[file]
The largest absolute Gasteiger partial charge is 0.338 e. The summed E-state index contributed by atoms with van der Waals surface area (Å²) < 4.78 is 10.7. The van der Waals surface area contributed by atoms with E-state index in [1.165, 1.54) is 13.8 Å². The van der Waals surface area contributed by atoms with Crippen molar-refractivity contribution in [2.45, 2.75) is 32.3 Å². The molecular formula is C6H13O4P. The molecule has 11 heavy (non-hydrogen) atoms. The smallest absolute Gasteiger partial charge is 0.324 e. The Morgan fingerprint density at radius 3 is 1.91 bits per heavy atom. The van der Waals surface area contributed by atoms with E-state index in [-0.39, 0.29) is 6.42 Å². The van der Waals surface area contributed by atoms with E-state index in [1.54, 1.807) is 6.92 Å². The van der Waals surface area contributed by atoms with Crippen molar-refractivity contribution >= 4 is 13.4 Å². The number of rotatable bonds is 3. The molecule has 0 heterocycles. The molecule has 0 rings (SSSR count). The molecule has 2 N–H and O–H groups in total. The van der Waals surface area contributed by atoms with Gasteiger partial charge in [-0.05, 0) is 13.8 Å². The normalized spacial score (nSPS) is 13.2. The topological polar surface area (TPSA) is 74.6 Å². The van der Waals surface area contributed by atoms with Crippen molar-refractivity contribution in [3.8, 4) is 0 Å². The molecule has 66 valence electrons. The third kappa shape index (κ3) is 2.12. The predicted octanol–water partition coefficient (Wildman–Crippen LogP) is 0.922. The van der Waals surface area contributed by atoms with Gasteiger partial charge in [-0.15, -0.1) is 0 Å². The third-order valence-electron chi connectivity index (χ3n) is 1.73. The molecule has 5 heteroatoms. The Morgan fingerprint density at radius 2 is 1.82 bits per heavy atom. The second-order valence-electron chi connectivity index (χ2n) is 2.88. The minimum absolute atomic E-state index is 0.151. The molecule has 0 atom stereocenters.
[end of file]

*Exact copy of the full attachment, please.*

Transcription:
The largest absolute Gasteiger partial charge is 0.338 e. The summed E-state index contributed by atoms with van der Waals surface area (Å²) < 4.78 is 10.7. The van der Waals surface area contributed by atoms with E-state index in [1.165, 1.54) is 13.8 Å². The van der Waals surface area contributed by atoms with Crippen molar-refractivity contribution in [2.45, 2.75) is 32.3 Å². The molecular formula is C6H13O4P. The molecule has 11 heavy (non-hydrogen) atoms. The smallest absolute Gasteiger partial charge is 0.324 e. The Morgan fingerprint density at radius 3 is 1.91 bits per heavy atom. The van der Waals surface area contributed by atoms with E-state index in [-0.39, 0.29) is 6.42 Å². The van der Waals surface area contributed by atoms with E-state index in [1.54, 1.807) is 6.92 Å². The van der Waals surface area contributed by atoms with Crippen molar-refractivity contribution >= 4 is 13.4 Å². The number of rotatable bonds is 3. The molecule has 0 heterocycles. The molecule has 0 rings (SSSR count). The molecule has 2 N–H and O–H groups in total. The van der Waals surface area contributed by atoms with Gasteiger partial charge in [-0.05, 0) is 13.8 Å². The normalized spacial score (nSPS) is 13.2. The topological polar surface area (TPSA) is 74.6 Å². The van der Waals surface area contributed by atoms with Crippen molar-refractivity contribution in [3.8, 4) is 0 Å². The molecule has 66 valence electrons. The third kappa shape index (κ3) is 2.12. The predicted octanol–water partition coefficient (Wildman–Crippen LogP) is 0.922. The van der Waals surface area contributed by atoms with Gasteiger partial charge in [-0.15, -0.1) is 0 Å². The third-order valence-electron chi connectivity index (χ3n) is 1.73. The molecule has 5 heteroatoms. The Morgan fingerprint density at radius 2 is 1.82 bits per heavy atom. The second-order valence-electron chi connectivity index (χ2n) is 2.88. The minimum absolute atomic E-state index is 0.151. The molecule has 0 atom stereocenters.